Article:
As COVID-19 continues its spread across the globe, a chief concern among employers and employees alike is sick leave. Numbers as recent as March 2019 show that nearly a quarter of American workers had no access to paid sick leave benefits. This has quickly become a major concern, as the CDC’s first step for those who feel sick is to stay home in order to prevent the spread of the virus.
For those without paid sick leave, this forces employees to choose whether to show up to work sick and potentially infect others or stay home, lose their paycheck and, potentially, their job. Considering over 74% of U.S. employees would experience financial difficulty if their paychecks were delayed by even a week, this isn’t an easy decision for most.
Previously, there were no federal legal requirements for paid sick leave. However, the Families First Coronavirus Response Act and the newly passed coronavirus aid bill have changed that.
This sick leave guide for small business will help you understand the new rules around paid sick leave, as well as how to create a policy of your own to support your employees beyond the COVID-19 outbreak.
Is Sick Leave Required by Law?
As mentioned, there were previously no federal requirements for paid sick leave in the U.S. Under the Family and Medical Leave Act, employers with over 50 employees have to provide up to 12 weeks of unpaid, job-protected leave for eligible employees for specified family or medical reasons, such as the birth or adoption of a child or for serious illness of the employee or family member.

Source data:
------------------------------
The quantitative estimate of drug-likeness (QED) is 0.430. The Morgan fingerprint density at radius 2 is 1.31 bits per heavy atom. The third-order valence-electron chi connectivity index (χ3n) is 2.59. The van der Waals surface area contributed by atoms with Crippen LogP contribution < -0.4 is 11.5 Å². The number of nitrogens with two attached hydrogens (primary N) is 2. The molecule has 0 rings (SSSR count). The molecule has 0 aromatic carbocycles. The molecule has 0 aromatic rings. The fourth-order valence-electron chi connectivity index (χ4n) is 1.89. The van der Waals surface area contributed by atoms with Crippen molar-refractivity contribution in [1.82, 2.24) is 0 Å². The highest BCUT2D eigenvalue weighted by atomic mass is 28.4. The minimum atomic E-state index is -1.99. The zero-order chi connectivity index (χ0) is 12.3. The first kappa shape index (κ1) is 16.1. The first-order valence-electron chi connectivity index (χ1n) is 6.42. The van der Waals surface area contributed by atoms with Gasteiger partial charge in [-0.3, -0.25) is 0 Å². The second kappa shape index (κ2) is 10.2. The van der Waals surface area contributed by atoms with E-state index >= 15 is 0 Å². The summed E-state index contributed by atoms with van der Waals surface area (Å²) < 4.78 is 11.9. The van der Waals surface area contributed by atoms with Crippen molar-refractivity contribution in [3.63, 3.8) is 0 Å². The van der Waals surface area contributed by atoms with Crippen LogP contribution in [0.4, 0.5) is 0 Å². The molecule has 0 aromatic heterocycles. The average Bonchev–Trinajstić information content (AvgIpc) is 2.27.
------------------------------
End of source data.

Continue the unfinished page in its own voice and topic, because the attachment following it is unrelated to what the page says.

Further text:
Families First Coronavirus Response Act
The Families First Coronavirus Response Act changes employers’ responsibilities. Now, small businesses (those with fewer than 500 employees) must provide full-time employees with 80 hours of paid sick leave for corona-related purposes, including to self-isolate or care for a family member or child. Employees are to receive their full wages during this time.
Additionally, employers are also required to provide 10 weeks of paid family leave for employees who can’t work because they’re caring for their child(ren). In this scenario, employers are required to provide two-thirds of an employee’s pay.
Of course, this presents a financial burden for many small businesses—many of which are already struggling to keep the lights on. Under the Families First Coronavirus Response Act, employers will receive a tax credit to help offset these costs. The latest coronavirus aid bill further addresses how employers can cover these expenses.
The CARES Act, which was signed into law on March 27, provides $2 trillion in economic support to a variety of industries and individuals. Under this new legislation, small businesses can use SBA 7(a) loans, as well as advance payments under the SBA Emergency Economic Injury Disaster loans, to cover the above paid sick leave and paid family leave policies.
For more ways your company can help offset these costs and more, take a look at these other coronavirus small business relief options.
State Laws Around Paid Sick Leave
It’s also worth noting that a number of states have separate policies surrounding paid sick leave. Beyond the above policies, you should make sure you’re aware of your state’s policies and how your sick leave policy should reflect them.
Paid sick leave is required by these states:
- New Jersey
- Rhode Island